The two seasons of Advent and Christmas are my favorite seasons. I love the music, the Advent wreath, the changes in colors, decorations and all. For many people this is a very joyful time of year with special church and family events and remembering and celebrating the birth of Jesus.
But it is also a stressful time for many people, a sorrowful time for many, and a disappointing time for others.
Because we build Christmas to be such a special season, both in church and in our secular culture, it is bound to be a season where many are disappointed that it cannot live up to the fairy tail of joyous celebration that every Christmas card and Hallmark movie promotes.
My thoughts go out, particularly today, to people I know who have lost loved ones near this season, either this year or in previous years. For them this time can be a time of increased grief and a reminder of past and ongoing pain. It can be very bittersweet to try to celebrate when those who want to be celebrating with cannot be there.
My other concern about the meaning of the season this year is that, for some Christians, there seems to be a need to insist that non-Christians recognize our celebration. Or that non-Christians have to some how join in because for Christians “Jesus is the reason for the season.”
This has led to some pretty rude behavior where people get jumped on for saying “Happy Holidays” rather than “Merry Christmas.” Or someone gets the nose out of joint because they don’t like the design of Starbuck’s seasonal cup. (I kid you not!)
When someone says “Happy Holidays” to me I’m pleased. I do not know their religious faith and they may not know mine. In our community, as in many, we have people of all different faiths. They may not be celebrating Christmas, and they do not have to.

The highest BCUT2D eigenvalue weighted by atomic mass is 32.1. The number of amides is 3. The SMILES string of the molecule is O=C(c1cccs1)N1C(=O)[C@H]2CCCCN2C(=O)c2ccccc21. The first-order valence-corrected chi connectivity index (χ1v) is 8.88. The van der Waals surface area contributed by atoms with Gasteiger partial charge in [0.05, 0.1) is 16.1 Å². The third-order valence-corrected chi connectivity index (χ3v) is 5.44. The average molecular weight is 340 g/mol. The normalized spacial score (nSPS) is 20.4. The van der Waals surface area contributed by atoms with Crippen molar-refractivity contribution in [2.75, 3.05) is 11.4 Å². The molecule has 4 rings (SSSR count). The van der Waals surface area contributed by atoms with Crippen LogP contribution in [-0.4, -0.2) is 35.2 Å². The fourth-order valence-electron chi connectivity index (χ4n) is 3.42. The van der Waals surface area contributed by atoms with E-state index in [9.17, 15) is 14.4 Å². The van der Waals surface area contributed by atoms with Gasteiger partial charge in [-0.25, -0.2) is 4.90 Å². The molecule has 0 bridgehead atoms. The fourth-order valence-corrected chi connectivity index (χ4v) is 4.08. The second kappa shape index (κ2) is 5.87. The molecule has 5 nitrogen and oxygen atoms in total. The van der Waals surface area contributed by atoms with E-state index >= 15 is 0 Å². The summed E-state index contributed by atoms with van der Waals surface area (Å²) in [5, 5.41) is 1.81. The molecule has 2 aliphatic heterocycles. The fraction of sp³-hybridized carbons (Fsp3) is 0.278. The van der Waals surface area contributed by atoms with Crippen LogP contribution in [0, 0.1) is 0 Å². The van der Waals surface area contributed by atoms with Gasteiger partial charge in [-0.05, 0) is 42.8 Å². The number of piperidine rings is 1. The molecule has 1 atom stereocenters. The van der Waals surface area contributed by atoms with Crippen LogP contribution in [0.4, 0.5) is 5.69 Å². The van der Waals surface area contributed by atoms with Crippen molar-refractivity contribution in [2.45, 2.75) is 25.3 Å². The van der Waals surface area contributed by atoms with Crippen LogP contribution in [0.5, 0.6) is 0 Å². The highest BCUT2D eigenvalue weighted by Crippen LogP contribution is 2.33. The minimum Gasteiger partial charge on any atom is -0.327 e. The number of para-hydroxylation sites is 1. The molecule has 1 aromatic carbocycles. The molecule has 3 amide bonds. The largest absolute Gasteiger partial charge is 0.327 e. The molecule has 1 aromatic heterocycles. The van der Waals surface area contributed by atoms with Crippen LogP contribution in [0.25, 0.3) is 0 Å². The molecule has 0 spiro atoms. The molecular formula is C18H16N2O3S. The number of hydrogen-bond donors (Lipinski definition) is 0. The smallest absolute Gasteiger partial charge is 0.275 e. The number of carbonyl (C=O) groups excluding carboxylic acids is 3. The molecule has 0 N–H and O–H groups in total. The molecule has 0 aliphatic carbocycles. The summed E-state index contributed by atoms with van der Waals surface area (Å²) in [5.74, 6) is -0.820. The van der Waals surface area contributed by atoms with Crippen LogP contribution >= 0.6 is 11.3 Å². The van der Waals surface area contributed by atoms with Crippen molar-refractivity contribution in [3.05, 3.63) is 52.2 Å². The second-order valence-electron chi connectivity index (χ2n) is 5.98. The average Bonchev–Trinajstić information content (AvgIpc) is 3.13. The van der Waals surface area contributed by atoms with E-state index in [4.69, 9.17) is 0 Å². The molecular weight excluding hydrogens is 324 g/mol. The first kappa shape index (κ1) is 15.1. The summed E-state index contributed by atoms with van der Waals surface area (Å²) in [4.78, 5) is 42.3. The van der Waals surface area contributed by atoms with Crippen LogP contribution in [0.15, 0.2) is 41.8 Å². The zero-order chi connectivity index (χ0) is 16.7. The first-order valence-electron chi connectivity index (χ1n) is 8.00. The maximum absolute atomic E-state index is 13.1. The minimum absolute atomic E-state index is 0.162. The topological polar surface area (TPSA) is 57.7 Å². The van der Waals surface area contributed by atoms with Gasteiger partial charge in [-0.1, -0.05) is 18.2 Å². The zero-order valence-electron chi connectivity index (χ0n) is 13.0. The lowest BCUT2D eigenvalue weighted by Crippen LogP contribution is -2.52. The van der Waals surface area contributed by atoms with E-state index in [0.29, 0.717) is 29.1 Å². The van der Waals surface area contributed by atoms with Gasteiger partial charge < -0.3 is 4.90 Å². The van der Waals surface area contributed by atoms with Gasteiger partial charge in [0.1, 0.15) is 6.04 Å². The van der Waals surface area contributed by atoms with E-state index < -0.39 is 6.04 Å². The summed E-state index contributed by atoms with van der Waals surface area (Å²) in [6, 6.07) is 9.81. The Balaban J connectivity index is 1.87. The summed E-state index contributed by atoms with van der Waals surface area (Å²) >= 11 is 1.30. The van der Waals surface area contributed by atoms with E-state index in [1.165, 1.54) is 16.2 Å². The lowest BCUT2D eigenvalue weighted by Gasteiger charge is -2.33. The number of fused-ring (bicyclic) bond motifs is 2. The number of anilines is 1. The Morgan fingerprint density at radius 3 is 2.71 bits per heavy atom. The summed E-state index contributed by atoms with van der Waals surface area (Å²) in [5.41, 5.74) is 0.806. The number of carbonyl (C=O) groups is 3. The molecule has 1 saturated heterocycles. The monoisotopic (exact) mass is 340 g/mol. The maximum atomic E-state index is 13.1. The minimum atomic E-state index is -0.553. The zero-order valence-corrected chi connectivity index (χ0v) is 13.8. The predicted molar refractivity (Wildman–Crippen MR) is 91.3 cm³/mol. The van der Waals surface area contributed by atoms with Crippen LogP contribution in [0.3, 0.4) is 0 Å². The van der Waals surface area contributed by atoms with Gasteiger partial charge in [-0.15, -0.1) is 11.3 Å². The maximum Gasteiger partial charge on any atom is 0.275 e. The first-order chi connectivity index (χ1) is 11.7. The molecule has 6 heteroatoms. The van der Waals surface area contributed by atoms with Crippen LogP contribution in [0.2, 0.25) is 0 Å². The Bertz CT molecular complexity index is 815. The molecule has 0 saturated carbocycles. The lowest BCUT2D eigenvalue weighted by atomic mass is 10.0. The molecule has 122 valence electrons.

Many years ago the Church picked December 25th because of its proximity to the Winter Solstice. Biblical scholars do not know the birthday of Jesus. But it is doubtful that it was December 25th. We picked the day because it was already a day that many other celebrations where going on and it was a positive evangelism tool to say, “Hey, while you are celebrating would you like to help us celebrate Jesus?”
No one stole December 25th from us. No one usurped Jesus birthday. We put the celebration in the midst of many other celebration. That was the way many Christians emphasized Jesus. But the choice of the date should turn the celebration of the birth of the Christ child into some kind of arrogant, “you have to celebrate the season MY way.”
Christmas is not a competition between Christians and the secular world to see who gets to control the day. And Christians need to stop acting like it is. It betrays the very reason for Christmas, that is a celebration where everyone is invited and everyone is welcome around the manger.
You want to put the “Christ back in Christmas?” Than put the Christian love, charity and grace back into Christmas. Share the love of God presented to us in the birth of Christ with joy, openness and welcome for all.